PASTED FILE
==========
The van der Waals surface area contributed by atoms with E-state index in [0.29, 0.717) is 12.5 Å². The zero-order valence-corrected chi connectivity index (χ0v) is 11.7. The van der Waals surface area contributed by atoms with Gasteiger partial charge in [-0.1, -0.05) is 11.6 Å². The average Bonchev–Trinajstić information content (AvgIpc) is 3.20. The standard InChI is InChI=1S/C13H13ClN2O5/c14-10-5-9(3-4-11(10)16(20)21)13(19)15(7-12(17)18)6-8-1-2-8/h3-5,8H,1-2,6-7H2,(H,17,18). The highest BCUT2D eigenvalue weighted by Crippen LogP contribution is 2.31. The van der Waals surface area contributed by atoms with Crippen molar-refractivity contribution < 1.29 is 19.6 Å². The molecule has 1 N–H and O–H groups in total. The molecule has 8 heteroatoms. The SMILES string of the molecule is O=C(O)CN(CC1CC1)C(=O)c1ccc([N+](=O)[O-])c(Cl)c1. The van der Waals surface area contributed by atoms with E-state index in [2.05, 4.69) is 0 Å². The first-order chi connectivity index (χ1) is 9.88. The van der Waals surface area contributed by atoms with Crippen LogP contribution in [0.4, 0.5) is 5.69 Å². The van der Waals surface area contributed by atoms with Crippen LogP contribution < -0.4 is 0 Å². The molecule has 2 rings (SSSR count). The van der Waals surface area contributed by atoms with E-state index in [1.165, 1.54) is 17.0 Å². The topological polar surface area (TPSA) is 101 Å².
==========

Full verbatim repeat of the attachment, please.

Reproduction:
The van der Waals surface area contributed by atoms with E-state index in [0.29, 0.717) is 12.5 Å². The zero-order valence-corrected chi connectivity index (χ0v) is 11.7. The van der Waals surface area contributed by atoms with Gasteiger partial charge in [-0.1, -0.05) is 11.6 Å². The average Bonchev–Trinajstić information content (AvgIpc) is 3.20. The standard InChI is InChI=1S/C13H13ClN2O5/c14-10-5-9(3-4-11(10)16(20)21)13(19)15(7-12(17)18)6-8-1-2-8/h3-5,8H,1-2,6-7H2,(H,17,18). The highest BCUT2D eigenvalue weighted by Crippen LogP contribution is 2.31. The van der Waals surface area contributed by atoms with Crippen molar-refractivity contribution < 1.29 is 19.6 Å². The molecule has 1 N–H and O–H groups in total. The molecule has 8 heteroatoms. The SMILES string of the molecule is O=C(O)CN(CC1CC1)C(=O)c1ccc([N+](=O)[O-])c(Cl)c1. The van der Waals surface area contributed by atoms with E-state index in [2.05, 4.69) is 0 Å². The first-order chi connectivity index (χ1) is 9.88. The van der Waals surface area contributed by atoms with Crippen LogP contribution in [0.4, 0.5) is 5.69 Å². The van der Waals surface area contributed by atoms with Crippen LogP contribution < -0.4 is 0 Å². The molecule has 2 rings (SSSR count). The van der Waals surface area contributed by atoms with E-state index in [1.165, 1.54) is 17.0 Å². The topological polar surface area (TPSA) is 101 Å².